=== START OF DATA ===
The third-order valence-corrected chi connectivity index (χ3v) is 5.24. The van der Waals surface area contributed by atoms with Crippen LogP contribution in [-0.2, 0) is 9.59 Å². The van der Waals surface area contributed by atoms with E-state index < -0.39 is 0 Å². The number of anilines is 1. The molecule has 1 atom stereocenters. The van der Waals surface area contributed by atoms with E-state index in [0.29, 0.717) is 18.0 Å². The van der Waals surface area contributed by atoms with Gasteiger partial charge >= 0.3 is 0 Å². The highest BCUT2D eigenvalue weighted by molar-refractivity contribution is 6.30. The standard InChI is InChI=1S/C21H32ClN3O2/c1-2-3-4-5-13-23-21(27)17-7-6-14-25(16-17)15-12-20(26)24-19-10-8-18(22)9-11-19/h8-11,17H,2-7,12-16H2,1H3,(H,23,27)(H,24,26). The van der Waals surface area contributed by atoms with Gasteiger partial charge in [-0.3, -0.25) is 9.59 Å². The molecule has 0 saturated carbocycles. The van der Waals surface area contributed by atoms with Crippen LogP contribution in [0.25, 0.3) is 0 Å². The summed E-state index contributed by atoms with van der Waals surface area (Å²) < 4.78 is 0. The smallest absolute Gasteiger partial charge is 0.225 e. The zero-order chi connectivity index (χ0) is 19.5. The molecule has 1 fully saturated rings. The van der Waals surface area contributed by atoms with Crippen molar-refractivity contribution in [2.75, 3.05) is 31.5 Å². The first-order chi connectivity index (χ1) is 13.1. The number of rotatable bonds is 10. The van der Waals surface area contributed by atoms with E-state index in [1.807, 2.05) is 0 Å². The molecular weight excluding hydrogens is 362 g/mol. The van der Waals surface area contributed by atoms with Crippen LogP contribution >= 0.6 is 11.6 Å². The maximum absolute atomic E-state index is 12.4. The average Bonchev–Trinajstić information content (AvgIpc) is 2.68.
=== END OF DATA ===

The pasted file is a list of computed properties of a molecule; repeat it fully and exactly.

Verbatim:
The third-order valence-corrected chi connectivity index (χ3v) is 5.24. The van der Waals surface area contributed by atoms with Crippen LogP contribution in [-0.2, 0) is 9.59 Å². The van der Waals surface area contributed by atoms with E-state index < -0.39 is 0 Å². The number of anilines is 1. The molecule has 1 atom stereocenters. The van der Waals surface area contributed by atoms with E-state index in [0.29, 0.717) is 18.0 Å². The van der Waals surface area contributed by atoms with Gasteiger partial charge >= 0.3 is 0 Å². The highest BCUT2D eigenvalue weighted by molar-refractivity contribution is 6.30. The standard InChI is InChI=1S/C21H32ClN3O2/c1-2-3-4-5-13-23-21(27)17-7-6-14-25(16-17)15-12-20(26)24-19-10-8-18(22)9-11-19/h8-11,17H,2-7,12-16H2,1H3,(H,23,27)(H,24,26). The van der Waals surface area contributed by atoms with Gasteiger partial charge in [-0.3, -0.25) is 9.59 Å². The molecule has 0 saturated carbocycles. The van der Waals surface area contributed by atoms with Crippen LogP contribution in [0.25, 0.3) is 0 Å². The summed E-state index contributed by atoms with van der Waals surface area (Å²) < 4.78 is 0. The smallest absolute Gasteiger partial charge is 0.225 e. The zero-order chi connectivity index (χ0) is 19.5. The molecule has 1 fully saturated rings. The van der Waals surface area contributed by atoms with Crippen molar-refractivity contribution in [2.75, 3.05) is 31.5 Å². The first-order chi connectivity index (χ1) is 13.1. The number of rotatable bonds is 10. The van der Waals surface area contributed by atoms with E-state index in [1.807, 2.05) is 0 Å². The molecular weight excluding hydrogens is 362 g/mol. The van der Waals surface area contributed by atoms with Crippen LogP contribution >= 0.6 is 11.6 Å². The maximum absolute atomic E-state index is 12.4. The average Bonchev–Trinajstić information content (AvgIpc) is 2.68.